Ten years ago, experts recognized that sub-prime mortgages were extremely risky.
One of my husband’s relatives forwarded me this news article from the New York Times. Called “Fannie Mae Eases Credit to Aid Mortgage Lending,” it was published in September 1999.
Some things in the article really jumped out at me:
Fannie Mae hoped to ease credit requirements for folks trying to get a mortgage, and “will encourage those banks to extend home mortgages to individuals whose credit is generally not good enough to qualify for conventional loans.”
“Fannie Mae, the nation’s biggest underwriter of home mortgages, has been under increasing pressure from the Clinton Administration to expand mortgage loans among low and moderate income people and felt pressure from stock holders to maintain its phenomenal growth in profits.”
“These borrowers whose incomes, credit ratings and savings are not good enough to qualify for conventional loans, can only get loans from finance companies that charge much higher interest rates — anywhere from three to four percentage points higher than conventional loans.”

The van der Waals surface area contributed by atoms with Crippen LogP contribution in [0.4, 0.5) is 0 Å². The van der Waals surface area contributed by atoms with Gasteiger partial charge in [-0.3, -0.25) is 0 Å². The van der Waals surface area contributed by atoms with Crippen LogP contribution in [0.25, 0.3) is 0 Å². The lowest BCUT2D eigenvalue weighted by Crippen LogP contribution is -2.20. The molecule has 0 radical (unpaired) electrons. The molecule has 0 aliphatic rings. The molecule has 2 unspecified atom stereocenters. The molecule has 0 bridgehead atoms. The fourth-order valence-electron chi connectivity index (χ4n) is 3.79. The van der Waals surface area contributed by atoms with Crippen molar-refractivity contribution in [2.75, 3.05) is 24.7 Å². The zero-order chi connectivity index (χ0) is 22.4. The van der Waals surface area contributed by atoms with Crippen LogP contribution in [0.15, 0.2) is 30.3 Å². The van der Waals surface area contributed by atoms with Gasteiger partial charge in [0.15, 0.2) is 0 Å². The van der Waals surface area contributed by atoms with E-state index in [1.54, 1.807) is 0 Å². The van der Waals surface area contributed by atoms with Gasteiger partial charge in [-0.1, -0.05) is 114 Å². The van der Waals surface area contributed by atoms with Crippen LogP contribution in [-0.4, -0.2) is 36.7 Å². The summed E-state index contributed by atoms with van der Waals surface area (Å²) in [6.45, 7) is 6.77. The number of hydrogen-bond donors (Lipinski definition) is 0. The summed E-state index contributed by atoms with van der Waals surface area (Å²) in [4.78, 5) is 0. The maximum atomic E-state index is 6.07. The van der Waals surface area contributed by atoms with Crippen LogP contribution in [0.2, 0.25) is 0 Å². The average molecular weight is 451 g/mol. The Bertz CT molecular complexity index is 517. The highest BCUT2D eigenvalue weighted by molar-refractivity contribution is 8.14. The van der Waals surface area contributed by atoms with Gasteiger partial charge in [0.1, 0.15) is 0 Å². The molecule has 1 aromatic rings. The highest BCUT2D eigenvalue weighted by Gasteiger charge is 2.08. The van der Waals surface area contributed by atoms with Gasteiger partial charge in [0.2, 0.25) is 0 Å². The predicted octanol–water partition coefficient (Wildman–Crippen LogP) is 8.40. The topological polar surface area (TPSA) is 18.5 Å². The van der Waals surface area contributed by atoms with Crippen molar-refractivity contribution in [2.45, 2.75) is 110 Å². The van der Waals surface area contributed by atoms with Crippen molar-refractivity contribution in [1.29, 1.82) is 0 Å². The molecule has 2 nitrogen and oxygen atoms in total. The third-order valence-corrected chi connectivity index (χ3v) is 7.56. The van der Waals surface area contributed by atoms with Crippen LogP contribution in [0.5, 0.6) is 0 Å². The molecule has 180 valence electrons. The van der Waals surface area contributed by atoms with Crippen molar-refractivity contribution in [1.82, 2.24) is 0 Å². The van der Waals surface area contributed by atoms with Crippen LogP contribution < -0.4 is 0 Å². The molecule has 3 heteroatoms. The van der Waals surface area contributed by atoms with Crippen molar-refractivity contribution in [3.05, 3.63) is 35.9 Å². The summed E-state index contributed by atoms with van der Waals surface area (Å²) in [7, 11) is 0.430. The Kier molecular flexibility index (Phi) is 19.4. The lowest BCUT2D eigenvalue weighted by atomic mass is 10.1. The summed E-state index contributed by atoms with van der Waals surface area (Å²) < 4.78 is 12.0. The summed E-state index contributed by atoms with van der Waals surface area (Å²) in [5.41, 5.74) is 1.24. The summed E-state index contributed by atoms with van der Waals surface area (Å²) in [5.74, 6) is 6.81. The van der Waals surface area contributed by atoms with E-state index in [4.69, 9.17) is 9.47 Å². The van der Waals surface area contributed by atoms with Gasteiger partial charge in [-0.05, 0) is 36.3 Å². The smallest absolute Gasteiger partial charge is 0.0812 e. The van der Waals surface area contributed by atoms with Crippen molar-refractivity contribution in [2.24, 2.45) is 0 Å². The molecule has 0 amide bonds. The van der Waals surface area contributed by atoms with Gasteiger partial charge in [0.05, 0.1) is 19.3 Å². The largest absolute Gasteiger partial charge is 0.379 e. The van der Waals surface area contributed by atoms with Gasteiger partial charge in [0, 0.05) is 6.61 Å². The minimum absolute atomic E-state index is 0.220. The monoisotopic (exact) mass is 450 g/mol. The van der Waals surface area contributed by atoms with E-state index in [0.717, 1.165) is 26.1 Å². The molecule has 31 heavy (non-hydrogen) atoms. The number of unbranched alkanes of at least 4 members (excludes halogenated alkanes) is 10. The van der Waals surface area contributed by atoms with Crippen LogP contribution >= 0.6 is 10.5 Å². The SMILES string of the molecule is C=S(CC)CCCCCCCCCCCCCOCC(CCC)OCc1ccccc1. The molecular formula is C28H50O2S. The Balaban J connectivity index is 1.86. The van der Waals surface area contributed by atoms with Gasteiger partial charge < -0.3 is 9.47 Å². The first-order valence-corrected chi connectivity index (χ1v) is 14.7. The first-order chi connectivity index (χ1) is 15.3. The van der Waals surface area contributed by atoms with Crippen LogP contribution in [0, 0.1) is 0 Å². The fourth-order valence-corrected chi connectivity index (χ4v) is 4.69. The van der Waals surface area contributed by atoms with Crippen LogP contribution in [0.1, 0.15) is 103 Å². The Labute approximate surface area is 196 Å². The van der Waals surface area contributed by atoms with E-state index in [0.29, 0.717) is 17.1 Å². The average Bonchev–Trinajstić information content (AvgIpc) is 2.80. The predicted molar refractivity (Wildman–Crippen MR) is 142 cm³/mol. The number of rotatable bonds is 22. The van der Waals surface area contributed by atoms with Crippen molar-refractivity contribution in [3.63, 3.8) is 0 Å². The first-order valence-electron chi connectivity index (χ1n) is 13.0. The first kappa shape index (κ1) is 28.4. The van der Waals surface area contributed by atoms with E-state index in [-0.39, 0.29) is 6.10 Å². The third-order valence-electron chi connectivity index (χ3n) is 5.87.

OK — so if they couldn’t get a conventional loan because their finances weren’t good enough, then why on earth would they be able to afford paying an even higher interest rate?
“Fannie Mae is taking on significantly more risk, which may not pose any difficulties during flush economic times. But the government-subsidized corporation may run into trouble in an economic downturn, prompting a government rescue similar to that of the savings and loan industry in the 1980’s.”
O RLY? Ya rly.
Even 10 years ago, when this was just getting started, the experts realized they were taking on a huge risk by dealing with these sub-prime mortgages. They saw this coming. And yet, it happened.
I just hope we as a nation can learn from this, so we don’t repeat our mistakes. But we probably will.
It’s in our best interests to be prepared for the next recession by keeping out of debt, having emergency funds, and living within our means.